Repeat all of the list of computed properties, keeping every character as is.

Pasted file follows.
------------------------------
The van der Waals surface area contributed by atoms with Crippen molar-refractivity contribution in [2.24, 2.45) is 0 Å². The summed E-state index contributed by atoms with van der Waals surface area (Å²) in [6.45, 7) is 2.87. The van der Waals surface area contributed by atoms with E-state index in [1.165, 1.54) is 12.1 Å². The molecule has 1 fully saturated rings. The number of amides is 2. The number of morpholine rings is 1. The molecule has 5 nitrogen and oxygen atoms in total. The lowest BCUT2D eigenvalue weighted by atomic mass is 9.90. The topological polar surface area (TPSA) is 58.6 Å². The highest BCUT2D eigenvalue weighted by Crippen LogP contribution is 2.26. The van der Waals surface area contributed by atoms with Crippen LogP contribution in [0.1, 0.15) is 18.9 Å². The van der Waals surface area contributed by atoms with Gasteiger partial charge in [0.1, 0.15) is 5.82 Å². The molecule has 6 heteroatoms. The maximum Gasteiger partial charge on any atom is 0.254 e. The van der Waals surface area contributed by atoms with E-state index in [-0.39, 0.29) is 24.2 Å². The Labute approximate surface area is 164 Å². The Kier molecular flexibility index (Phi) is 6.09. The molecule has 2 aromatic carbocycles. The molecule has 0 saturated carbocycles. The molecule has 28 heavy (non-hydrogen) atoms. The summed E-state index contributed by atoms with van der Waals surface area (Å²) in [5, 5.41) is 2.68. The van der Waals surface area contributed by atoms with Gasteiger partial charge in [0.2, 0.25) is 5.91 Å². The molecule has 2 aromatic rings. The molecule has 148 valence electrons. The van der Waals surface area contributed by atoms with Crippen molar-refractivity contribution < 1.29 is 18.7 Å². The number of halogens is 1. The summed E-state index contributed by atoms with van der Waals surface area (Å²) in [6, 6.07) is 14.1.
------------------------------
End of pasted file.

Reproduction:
The van der Waals surface area contributed by atoms with Crippen molar-refractivity contribution in [2.24, 2.45) is 0 Å². The summed E-state index contributed by atoms with van der Waals surface area (Å²) in [6.45, 7) is 2.87. The van der Waals surface area contributed by atoms with E-state index in [1.165, 1.54) is 12.1 Å². The molecule has 1 fully saturated rings. The number of amides is 2. The number of morpholine rings is 1. The molecule has 5 nitrogen and oxygen atoms in total. The lowest BCUT2D eigenvalue weighted by atomic mass is 9.90. The topological polar surface area (TPSA) is 58.6 Å². The highest BCUT2D eigenvalue weighted by Crippen LogP contribution is 2.26. The van der Waals surface area contributed by atoms with Crippen LogP contribution in [0.1, 0.15) is 18.9 Å². The van der Waals surface area contributed by atoms with Gasteiger partial charge in [0.1, 0.15) is 5.82 Å². The molecule has 6 heteroatoms. The maximum Gasteiger partial charge on any atom is 0.254 e. The van der Waals surface area contributed by atoms with E-state index in [-0.39, 0.29) is 24.2 Å². The Labute approximate surface area is 164 Å². The Kier molecular flexibility index (Phi) is 6.09. The molecule has 2 aromatic carbocycles. The molecule has 0 saturated carbocycles. The molecule has 28 heavy (non-hydrogen) atoms. The summed E-state index contributed by atoms with van der Waals surface area (Å²) in [5, 5.41) is 2.68. The van der Waals surface area contributed by atoms with Gasteiger partial charge in [0.2, 0.25) is 5.91 Å². The molecule has 2 aromatic rings. The molecule has 148 valence electrons. The van der Waals surface area contributed by atoms with Crippen molar-refractivity contribution < 1.29 is 18.7 Å². The number of halogens is 1. The summed E-state index contributed by atoms with van der Waals surface area (Å²) in [6, 6.07) is 14.1.